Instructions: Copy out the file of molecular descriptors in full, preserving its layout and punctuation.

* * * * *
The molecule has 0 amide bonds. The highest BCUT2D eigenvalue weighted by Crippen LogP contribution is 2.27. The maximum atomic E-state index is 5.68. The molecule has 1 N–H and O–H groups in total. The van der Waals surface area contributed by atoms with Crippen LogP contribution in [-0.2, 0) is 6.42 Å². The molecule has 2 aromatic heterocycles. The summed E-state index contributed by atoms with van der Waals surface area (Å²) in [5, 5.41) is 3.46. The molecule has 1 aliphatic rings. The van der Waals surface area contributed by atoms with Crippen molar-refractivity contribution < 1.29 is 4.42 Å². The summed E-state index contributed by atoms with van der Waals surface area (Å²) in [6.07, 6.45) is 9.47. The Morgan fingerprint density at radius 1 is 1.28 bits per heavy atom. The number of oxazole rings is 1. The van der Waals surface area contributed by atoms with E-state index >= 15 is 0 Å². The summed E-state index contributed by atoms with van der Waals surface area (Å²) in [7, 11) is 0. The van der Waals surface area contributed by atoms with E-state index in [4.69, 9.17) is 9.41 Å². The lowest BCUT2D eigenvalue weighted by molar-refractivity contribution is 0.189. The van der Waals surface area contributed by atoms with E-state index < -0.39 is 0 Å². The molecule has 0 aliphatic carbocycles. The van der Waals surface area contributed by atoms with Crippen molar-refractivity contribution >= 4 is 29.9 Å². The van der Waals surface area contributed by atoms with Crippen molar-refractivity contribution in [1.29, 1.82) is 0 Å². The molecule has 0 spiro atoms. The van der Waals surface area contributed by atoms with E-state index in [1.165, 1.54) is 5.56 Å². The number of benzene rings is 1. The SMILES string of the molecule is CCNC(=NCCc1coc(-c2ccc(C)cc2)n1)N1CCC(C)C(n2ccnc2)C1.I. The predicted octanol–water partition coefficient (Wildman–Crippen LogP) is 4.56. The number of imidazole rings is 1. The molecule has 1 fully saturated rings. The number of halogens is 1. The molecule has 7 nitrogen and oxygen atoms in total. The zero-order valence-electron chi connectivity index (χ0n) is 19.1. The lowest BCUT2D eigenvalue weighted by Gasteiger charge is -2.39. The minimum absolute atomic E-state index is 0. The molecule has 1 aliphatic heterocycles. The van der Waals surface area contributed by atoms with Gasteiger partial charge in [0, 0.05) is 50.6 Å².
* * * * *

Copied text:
The molecule has 0 amide bonds. The highest BCUT2D eigenvalue weighted by Crippen LogP contribution is 2.27. The maximum atomic E-state index is 5.68. The molecule has 1 N–H and O–H groups in total. The van der Waals surface area contributed by atoms with Crippen LogP contribution in [-0.2, 0) is 6.42 Å². The molecule has 2 aromatic heterocycles. The summed E-state index contributed by atoms with van der Waals surface area (Å²) in [5, 5.41) is 3.46. The molecule has 1 aliphatic rings. The van der Waals surface area contributed by atoms with Crippen molar-refractivity contribution < 1.29 is 4.42 Å². The summed E-state index contributed by atoms with van der Waals surface area (Å²) in [6.07, 6.45) is 9.47. The Morgan fingerprint density at radius 1 is 1.28 bits per heavy atom. The number of oxazole rings is 1. The van der Waals surface area contributed by atoms with E-state index >= 15 is 0 Å². The summed E-state index contributed by atoms with van der Waals surface area (Å²) in [7, 11) is 0. The van der Waals surface area contributed by atoms with E-state index in [4.69, 9.17) is 9.41 Å². The lowest BCUT2D eigenvalue weighted by molar-refractivity contribution is 0.189. The van der Waals surface area contributed by atoms with E-state index < -0.39 is 0 Å². The molecule has 0 aliphatic carbocycles. The van der Waals surface area contributed by atoms with Crippen molar-refractivity contribution >= 4 is 29.9 Å². The van der Waals surface area contributed by atoms with Crippen molar-refractivity contribution in [1.29, 1.82) is 0 Å². The molecule has 0 spiro atoms. The van der Waals surface area contributed by atoms with E-state index in [1.165, 1.54) is 5.56 Å². The number of benzene rings is 1. The SMILES string of the molecule is CCNC(=NCCc1coc(-c2ccc(C)cc2)n1)N1CCC(C)C(n2ccnc2)C1.I. The predicted octanol–water partition coefficient (Wildman–Crippen LogP) is 4.56. The number of imidazole rings is 1. The molecule has 1 fully saturated rings. The number of halogens is 1. The molecule has 7 nitrogen and oxygen atoms in total. The zero-order valence-electron chi connectivity index (χ0n) is 19.1. The lowest BCUT2D eigenvalue weighted by Gasteiger charge is -2.39. The minimum absolute atomic E-state index is 0. The molecule has 1 aliphatic heterocycles. The van der Waals surface area contributed by atoms with Gasteiger partial charge in [0, 0.05) is 50.6 Å².